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Spectral broadening measurements of the ionospheres of Jupiter and Saturn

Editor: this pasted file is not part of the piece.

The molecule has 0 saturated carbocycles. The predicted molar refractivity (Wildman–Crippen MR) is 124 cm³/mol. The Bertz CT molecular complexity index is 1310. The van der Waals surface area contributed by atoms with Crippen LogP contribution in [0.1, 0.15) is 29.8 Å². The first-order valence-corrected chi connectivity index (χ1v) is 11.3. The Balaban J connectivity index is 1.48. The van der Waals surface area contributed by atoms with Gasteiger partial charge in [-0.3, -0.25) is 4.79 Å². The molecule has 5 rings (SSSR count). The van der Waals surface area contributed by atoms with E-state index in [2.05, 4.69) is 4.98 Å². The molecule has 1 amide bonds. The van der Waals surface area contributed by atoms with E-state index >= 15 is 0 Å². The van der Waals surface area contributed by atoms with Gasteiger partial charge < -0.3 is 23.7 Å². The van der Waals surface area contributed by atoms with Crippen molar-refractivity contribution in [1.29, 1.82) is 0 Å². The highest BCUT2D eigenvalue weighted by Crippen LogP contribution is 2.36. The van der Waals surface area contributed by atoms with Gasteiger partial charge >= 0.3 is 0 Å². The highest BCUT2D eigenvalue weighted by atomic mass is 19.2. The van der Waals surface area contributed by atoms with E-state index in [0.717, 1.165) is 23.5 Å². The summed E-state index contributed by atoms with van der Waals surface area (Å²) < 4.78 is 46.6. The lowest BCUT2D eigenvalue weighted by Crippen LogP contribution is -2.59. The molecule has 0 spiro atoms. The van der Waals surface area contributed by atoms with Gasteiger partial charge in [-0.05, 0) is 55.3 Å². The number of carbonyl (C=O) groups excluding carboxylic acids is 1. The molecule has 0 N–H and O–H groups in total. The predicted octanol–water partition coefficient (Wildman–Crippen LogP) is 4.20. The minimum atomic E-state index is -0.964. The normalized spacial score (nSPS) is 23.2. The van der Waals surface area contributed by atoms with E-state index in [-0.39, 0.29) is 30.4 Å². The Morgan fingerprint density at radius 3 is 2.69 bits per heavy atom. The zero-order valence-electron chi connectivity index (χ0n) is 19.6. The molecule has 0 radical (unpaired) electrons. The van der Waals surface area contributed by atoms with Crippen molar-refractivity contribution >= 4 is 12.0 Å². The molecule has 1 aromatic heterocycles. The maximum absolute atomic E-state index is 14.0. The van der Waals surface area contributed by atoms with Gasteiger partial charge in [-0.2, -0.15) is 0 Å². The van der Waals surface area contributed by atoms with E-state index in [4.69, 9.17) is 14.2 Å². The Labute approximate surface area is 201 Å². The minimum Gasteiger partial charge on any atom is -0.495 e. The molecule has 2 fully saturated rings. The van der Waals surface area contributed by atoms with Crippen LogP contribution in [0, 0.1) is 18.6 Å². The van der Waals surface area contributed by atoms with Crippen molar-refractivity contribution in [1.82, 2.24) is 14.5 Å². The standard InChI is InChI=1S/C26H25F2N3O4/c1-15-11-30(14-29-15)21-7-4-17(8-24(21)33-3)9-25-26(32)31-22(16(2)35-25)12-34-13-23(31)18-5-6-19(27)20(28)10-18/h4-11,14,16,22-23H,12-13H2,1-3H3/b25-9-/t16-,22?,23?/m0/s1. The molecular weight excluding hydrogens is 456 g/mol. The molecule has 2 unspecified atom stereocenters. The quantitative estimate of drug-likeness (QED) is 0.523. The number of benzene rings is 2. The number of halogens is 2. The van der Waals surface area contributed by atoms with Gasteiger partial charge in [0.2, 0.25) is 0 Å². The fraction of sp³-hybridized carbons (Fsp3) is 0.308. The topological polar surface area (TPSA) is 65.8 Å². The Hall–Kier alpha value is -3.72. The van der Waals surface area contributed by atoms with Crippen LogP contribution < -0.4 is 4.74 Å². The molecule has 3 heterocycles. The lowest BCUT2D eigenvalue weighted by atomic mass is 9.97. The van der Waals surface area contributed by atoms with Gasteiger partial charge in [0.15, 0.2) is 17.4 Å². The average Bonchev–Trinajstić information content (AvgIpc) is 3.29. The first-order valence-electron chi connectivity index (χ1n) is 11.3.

When Pioneers 10 and 11 flew by Jupiter, their 2.3-GHz monochromatic radio signals underwent substantial spectral broadening as they propagated through the planet's ionosphere1,2. Although spectral broadening has been observed during radio occultation by the solar corona3,4, the Pioneer measurements of Jupiter represent the first time it has been observed during radio occultation by a planetary atmosphere. The Pioneer data are also unique in that r.f. spectral broadening, a scattering phenomenon normally associated with strong intensity scintillations (σ2χ 1 where σ2χ is the variance of the log-amplitude scintillations), occurred when the intensity scintillations were weak. This unusual opportunity makes it possible to compare the theory for spectral broadening with the more widely used weak intensity scintillation theory5,6. We report here that good agreement is found, and present the inferred characteristics of the electron density irregularities for the ionospheres of both Jupiter and Saturn. The Saturn results are based on measurements made during the 1979 Pioneer 11 encounter of Saturn.

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